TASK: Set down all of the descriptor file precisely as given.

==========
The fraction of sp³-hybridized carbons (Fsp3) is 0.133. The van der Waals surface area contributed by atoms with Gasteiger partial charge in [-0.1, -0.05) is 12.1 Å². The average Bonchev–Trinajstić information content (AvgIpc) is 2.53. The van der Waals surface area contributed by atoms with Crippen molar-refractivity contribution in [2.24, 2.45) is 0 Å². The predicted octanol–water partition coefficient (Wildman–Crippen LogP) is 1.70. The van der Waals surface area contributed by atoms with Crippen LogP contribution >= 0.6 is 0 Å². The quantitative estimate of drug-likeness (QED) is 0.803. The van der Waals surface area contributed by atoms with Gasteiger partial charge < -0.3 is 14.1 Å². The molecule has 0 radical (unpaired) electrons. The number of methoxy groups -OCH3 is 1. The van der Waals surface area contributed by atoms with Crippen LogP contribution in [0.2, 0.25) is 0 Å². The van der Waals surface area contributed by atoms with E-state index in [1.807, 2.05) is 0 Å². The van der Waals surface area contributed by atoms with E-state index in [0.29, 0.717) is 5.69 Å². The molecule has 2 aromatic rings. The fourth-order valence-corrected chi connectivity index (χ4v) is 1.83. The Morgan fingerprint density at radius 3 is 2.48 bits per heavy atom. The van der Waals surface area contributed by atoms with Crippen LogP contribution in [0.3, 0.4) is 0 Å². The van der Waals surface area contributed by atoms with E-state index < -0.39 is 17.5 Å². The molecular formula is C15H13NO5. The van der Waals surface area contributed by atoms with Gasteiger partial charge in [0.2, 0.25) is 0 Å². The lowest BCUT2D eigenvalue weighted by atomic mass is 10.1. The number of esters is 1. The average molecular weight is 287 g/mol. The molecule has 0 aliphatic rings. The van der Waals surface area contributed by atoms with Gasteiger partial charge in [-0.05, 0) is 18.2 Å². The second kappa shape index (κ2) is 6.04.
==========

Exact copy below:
The fraction of sp³-hybridized carbons (Fsp3) is 0.133. The van der Waals surface area contributed by atoms with Gasteiger partial charge in [-0.1, -0.05) is 12.1 Å². The average Bonchev–Trinajstić information content (AvgIpc) is 2.53. The van der Waals surface area contributed by atoms with Crippen molar-refractivity contribution in [2.24, 2.45) is 0 Å². The predicted octanol–water partition coefficient (Wildman–Crippen LogP) is 1.70. The van der Waals surface area contributed by atoms with Crippen LogP contribution >= 0.6 is 0 Å². The quantitative estimate of drug-likeness (QED) is 0.803. The van der Waals surface area contributed by atoms with Gasteiger partial charge < -0.3 is 14.1 Å². The molecule has 0 radical (unpaired) electrons. The number of methoxy groups -OCH3 is 1. The van der Waals surface area contributed by atoms with Crippen LogP contribution in [0.2, 0.25) is 0 Å². The van der Waals surface area contributed by atoms with E-state index in [1.807, 2.05) is 0 Å². The van der Waals surface area contributed by atoms with E-state index in [0.29, 0.717) is 5.69 Å². The molecule has 2 aromatic rings. The fourth-order valence-corrected chi connectivity index (χ4v) is 1.83. The Morgan fingerprint density at radius 3 is 2.48 bits per heavy atom. The van der Waals surface area contributed by atoms with Crippen LogP contribution in [0.3, 0.4) is 0 Å². The van der Waals surface area contributed by atoms with E-state index < -0.39 is 17.5 Å². The molecular formula is C15H13NO5. The van der Waals surface area contributed by atoms with Gasteiger partial charge in [0.2, 0.25) is 0 Å². The lowest BCUT2D eigenvalue weighted by atomic mass is 10.1. The number of esters is 1. The average molecular weight is 287 g/mol. The molecule has 0 aliphatic rings. The van der Waals surface area contributed by atoms with Gasteiger partial charge in [-0.05, 0) is 18.2 Å². The second kappa shape index (κ2) is 6.04.